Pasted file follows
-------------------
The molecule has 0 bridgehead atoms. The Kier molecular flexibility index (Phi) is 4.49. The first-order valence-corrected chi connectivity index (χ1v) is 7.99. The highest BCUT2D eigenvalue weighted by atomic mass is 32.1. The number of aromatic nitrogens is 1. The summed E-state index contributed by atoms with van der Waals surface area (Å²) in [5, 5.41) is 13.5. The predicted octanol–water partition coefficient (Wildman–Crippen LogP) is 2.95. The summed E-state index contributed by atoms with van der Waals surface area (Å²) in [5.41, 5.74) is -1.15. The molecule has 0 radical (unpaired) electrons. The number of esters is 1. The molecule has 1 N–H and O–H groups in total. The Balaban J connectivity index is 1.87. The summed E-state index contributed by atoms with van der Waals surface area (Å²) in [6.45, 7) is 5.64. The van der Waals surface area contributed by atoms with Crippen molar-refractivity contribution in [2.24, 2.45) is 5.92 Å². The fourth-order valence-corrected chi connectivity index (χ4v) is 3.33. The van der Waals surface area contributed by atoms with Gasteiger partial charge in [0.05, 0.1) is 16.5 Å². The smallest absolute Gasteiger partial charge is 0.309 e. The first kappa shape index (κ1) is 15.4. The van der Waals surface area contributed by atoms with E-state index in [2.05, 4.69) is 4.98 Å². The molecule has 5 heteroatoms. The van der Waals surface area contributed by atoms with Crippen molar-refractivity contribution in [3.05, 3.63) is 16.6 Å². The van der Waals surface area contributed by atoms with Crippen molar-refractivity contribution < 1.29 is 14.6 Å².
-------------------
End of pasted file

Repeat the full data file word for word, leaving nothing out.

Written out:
The molecule has 0 bridgehead atoms. The Kier molecular flexibility index (Phi) is 4.49. The first-order valence-corrected chi connectivity index (χ1v) is 7.99. The highest BCUT2D eigenvalue weighted by atomic mass is 32.1. The number of aromatic nitrogens is 1. The summed E-state index contributed by atoms with van der Waals surface area (Å²) in [5, 5.41) is 13.5. The predicted octanol–water partition coefficient (Wildman–Crippen LogP) is 2.95. The summed E-state index contributed by atoms with van der Waals surface area (Å²) in [5.41, 5.74) is -1.15. The molecule has 0 radical (unpaired) electrons. The number of esters is 1. The molecule has 1 N–H and O–H groups in total. The Balaban J connectivity index is 1.87. The summed E-state index contributed by atoms with van der Waals surface area (Å²) in [6.45, 7) is 5.64. The van der Waals surface area contributed by atoms with Crippen molar-refractivity contribution in [2.24, 2.45) is 5.92 Å². The fourth-order valence-corrected chi connectivity index (χ4v) is 3.33. The van der Waals surface area contributed by atoms with Gasteiger partial charge in [0.05, 0.1) is 16.5 Å². The smallest absolute Gasteiger partial charge is 0.309 e. The first kappa shape index (κ1) is 15.4. The van der Waals surface area contributed by atoms with E-state index in [2.05, 4.69) is 4.98 Å². The molecule has 5 heteroatoms. The van der Waals surface area contributed by atoms with Crippen molar-refractivity contribution in [3.05, 3.63) is 16.6 Å². The van der Waals surface area contributed by atoms with Crippen molar-refractivity contribution < 1.29 is 14.6 Å².